credit & debt

5 Surprising Ways Bad Credit Can Hurt You

A low credit score and poor credit history can do more than just affect your ability to get a loan.

A poor credit history can make it tough to borrow money. Dings on your credit report – late or missed payments, or accounts in collection – can hurt your credit score, which is a factor lenders use when determining whether to extend credit to you. The lower your credit score, the more of a risk you’re considered to be. And the riskier borrower you are, the more you will pay in interest – if you can get a loan at all.

Lenders aren’t the only ones who are looking at your credit score and history. In fact, you might be surprised how much of an impact bad credit can have on many aspects of your life. Here are five examples:

You might pay more for insurance. Insurance companies consider credit reports and scores when pricing coverage for auto and homeowner’s insurance, says John Ulzheimer, credit expert for Credit Sesame, a Web site that offers information and advice on credit and debt. Insurers typically offer discounts for those with high scores. If you don’t meet the insurer’s threshold (which varies from company to company), you’ll miss out on the good credit discount and pay higher rates as a result. Even worse, poor credit can lead to denial of coverage, Ulzheimer says.

Utility companies might require a deposit. Public utilities won’t deny services except in extreme situations, Ulzheimer says, but they can insist on deposits. The decision to charge a deposit (or waive a deposit requirement) is largely based on a customer’s credit report, he says. Remember, utilities are billing you for water, gas, electricity and other services based on the actual amount used, so they need assurances that you can be trusted to pay for what you've already consumed.

You might have trouble getting a cell phone. Wireless carriers will check your credit if you want to buy a cell phone with a service contract, says Gerri Detweiler, director of consumer education for Credit.com. If your score is low, it’s an indication that you haven’t handled credit well – and, therefore, might not be a reliable customer. So wireless carriers might charge you a deposit (or higher deposit than what they charge customers with better credit), she says. Or they might limit your options to the most basic service or a pre-paid phone plan. You could run into a similar problem with cable TV and Internet providers, Ulzheimer says.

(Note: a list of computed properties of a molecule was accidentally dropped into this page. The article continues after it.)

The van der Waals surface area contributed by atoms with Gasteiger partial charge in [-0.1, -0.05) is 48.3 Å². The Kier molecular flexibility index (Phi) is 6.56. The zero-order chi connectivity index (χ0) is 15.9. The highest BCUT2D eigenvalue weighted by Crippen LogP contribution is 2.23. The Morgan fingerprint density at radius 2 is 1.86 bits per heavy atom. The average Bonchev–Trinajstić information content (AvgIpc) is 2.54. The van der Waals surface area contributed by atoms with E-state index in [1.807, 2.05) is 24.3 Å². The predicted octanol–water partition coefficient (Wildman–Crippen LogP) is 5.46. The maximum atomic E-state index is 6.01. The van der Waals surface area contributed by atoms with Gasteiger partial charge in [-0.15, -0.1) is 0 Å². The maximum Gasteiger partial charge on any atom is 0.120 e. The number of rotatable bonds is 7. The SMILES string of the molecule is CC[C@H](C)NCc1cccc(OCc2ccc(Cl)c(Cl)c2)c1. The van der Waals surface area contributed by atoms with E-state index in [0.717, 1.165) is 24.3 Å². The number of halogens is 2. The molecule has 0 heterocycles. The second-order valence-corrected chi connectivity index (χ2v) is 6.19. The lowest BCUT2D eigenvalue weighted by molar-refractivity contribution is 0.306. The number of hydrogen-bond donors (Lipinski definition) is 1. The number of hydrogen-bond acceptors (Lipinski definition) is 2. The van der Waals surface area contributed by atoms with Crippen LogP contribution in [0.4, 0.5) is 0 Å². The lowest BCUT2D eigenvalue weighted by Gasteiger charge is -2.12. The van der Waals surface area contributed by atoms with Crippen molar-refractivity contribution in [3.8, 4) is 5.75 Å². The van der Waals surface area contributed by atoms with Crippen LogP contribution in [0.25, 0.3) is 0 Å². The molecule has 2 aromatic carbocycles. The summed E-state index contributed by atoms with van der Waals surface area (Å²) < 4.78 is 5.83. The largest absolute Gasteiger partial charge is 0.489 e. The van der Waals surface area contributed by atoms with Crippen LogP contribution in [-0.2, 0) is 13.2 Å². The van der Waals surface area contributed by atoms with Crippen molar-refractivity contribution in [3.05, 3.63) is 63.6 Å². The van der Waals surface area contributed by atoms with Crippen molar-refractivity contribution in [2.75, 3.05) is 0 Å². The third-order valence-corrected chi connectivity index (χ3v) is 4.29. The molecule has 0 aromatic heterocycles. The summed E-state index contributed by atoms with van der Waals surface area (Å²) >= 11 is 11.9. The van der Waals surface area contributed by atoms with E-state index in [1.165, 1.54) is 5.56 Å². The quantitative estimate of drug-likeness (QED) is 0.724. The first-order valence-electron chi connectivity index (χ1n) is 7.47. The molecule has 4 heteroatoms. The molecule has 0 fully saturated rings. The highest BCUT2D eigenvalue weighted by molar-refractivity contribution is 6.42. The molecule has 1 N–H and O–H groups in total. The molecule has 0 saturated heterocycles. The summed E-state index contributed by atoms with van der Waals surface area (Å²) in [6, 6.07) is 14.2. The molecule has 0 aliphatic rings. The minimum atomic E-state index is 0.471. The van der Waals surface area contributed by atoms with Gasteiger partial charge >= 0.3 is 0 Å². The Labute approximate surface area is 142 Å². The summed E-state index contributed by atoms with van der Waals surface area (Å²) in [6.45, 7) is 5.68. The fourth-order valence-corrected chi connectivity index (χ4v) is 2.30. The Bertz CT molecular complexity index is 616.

You might get turned down for a job. According to the Society for Human Resource Management, 47% of employers consider credit history when making hiring decisions. Credit history isn’t the most important factor employers weigh when deciding whether to hire someone, but it can play a role, according to the SHRM report. Employers who conduct credit checks typically do so to reduce theft or other criminal activity. But nearly 20% of the employers surveyed by SHRM said the primary reason they look at the credit histories of job candidates is to assess their overall trustworthiness.

You might have trouble finding a home. Property management companies screen prospective tenants before handing over the keys to an apartment or house, Ulzheimer says. If you have poor credit, you might have to pay a bigger deposit. Or you might have your lease application denied, he says. Home buyers need a credit score of 740 or more to get the best rates on a mortgage, Detweiler says. Not only will your rate be higher if your score is below 640, she says, but your loan options will be limited, which might put home buying out of reach.

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